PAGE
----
The Gilded Age, 1870-1914 • Workers of the World, Unite!
Objective: Understand the development of labor unions and evaluate their success.
- What reasons did workers have for organizing labor unions?
- What tactics did labor unions employ to get their demands met?
- How did employers respond to workers' early attempts to form labor unions?
- Do you think labor union demands were fair for workers? For employers?
Notes on Implementation:
- Students can research all three labor unions or choose just one.
- To extend the activity, ask students to describe what benefits they could envision by forming a student union today.
Student Activity: Students can access the below activity in The Gilded Age Topic Center within the American History database.
In this era, workers across the country began to believe in the need to organize. If one worker demanded better pay, he or she would be fired. If the workers at a single factory banded together, they had a slightly better chance of winning better pay and shorter hours. If the workers across an entire industry joined a union, they would have far more bargaining power. Early labor unions had a big impact on work, pay, and the rights of employees.
In this activity, you will use the links below to research information on the three different labor unions.
- Labor unions developed as social and political movements
- Government accountability relies on a politically engaged populace
- A balance between public safety and economic growth is desirable
Possible Answers for Activity:
- Identify the goals of the labor union
- Increased wages
- Improved working conditions
- Eight-hour work day
- Abolition of child labor
- Describe its members
- AFL - skilled workers
- IWW - unskilled trade workers of all genders, race, and ethnicities, ties to socialism
- KOL - skilled and unskilled labor rof all genders, race and ethnicities
- List and explain the strategies they used to get their demands met
- Lobbying for legislation to protect workers
- Evaluate the success of the labor unions in achieving their demands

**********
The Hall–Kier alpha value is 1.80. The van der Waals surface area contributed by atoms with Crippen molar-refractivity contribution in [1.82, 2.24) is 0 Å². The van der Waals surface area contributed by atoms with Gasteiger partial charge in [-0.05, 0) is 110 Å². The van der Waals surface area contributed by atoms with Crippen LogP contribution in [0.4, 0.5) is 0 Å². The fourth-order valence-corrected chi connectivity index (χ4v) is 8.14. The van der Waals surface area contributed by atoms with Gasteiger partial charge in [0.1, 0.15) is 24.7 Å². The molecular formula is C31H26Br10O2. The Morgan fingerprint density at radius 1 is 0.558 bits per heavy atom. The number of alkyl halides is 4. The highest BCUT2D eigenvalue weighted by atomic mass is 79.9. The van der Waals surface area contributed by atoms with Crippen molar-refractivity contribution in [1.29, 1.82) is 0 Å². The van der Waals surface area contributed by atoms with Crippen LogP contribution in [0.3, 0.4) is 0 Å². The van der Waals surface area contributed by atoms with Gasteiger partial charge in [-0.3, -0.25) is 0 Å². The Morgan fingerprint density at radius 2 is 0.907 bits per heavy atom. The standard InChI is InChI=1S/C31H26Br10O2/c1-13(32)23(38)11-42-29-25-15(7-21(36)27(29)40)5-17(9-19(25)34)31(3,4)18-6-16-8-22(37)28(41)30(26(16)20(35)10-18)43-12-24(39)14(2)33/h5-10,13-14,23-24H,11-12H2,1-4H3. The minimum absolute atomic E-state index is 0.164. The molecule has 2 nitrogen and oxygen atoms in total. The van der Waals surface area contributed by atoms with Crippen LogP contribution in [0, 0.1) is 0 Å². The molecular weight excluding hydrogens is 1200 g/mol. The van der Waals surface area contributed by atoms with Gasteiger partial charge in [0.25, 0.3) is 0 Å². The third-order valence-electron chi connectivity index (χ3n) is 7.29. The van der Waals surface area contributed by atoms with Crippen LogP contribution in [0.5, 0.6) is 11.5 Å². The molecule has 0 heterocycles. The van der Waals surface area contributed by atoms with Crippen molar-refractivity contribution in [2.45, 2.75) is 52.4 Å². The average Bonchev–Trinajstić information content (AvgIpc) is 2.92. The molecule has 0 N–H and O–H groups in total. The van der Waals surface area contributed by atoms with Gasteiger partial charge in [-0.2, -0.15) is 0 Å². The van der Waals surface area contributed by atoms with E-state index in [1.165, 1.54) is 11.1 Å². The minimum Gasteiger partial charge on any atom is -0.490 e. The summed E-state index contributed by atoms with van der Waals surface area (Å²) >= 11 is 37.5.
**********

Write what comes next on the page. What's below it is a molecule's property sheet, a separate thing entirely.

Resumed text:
- AFL - Had a degree of success in getting new legislation passed; however, the legislation was eventually overruled by the courts. The AFL focused on wages and hours and distanced themselves from political or social change typical of the IWW. In large integrated companies they struggled to organize labor unions due to the diversity of workers' needs. This led to a change in organization and a growing reluctance to unionize industry workers. In 1955, the AFL and the CIO (Congress of Industrial Organizations) merged to become the AFL-CIO to create a union that would represent both trade and industry.
- IWW – Was a strong organizational force whose legacy was to provide the ideas and organizing tactics that led to the mass unionization of the unskilled, foreign-born, nonwhite, and female workers of the Congress of Industrial Organizations (CIO) and AFL unions of the 1930s and 1940s. Such techniques as the sit down strike, chain picketing, and car caravans were pioneered by the IWW in the early decades of the century. The IWW encountered severe setbacks during World War I, where their communist views and anti-military stance, as well as their continued practice of striking, led to a crackdown from the federal government with members, called Wobblies, being labeled subversive and even imprisoned for 10 to 20 years.
- KOL - Successful for its time partly due to its inclusive membership. It was successful in winning wage increases in the Great Railroad Strike of 1877. However, the union's image was tarnished because of member participation in Chicago's Haymarket Square Riot, in which a bomb resulted in the deaths of seven police officers. KOL eventually merged with the AFL.
"Workers of the World, Unite!." History Hub,
Entry ID: 2042980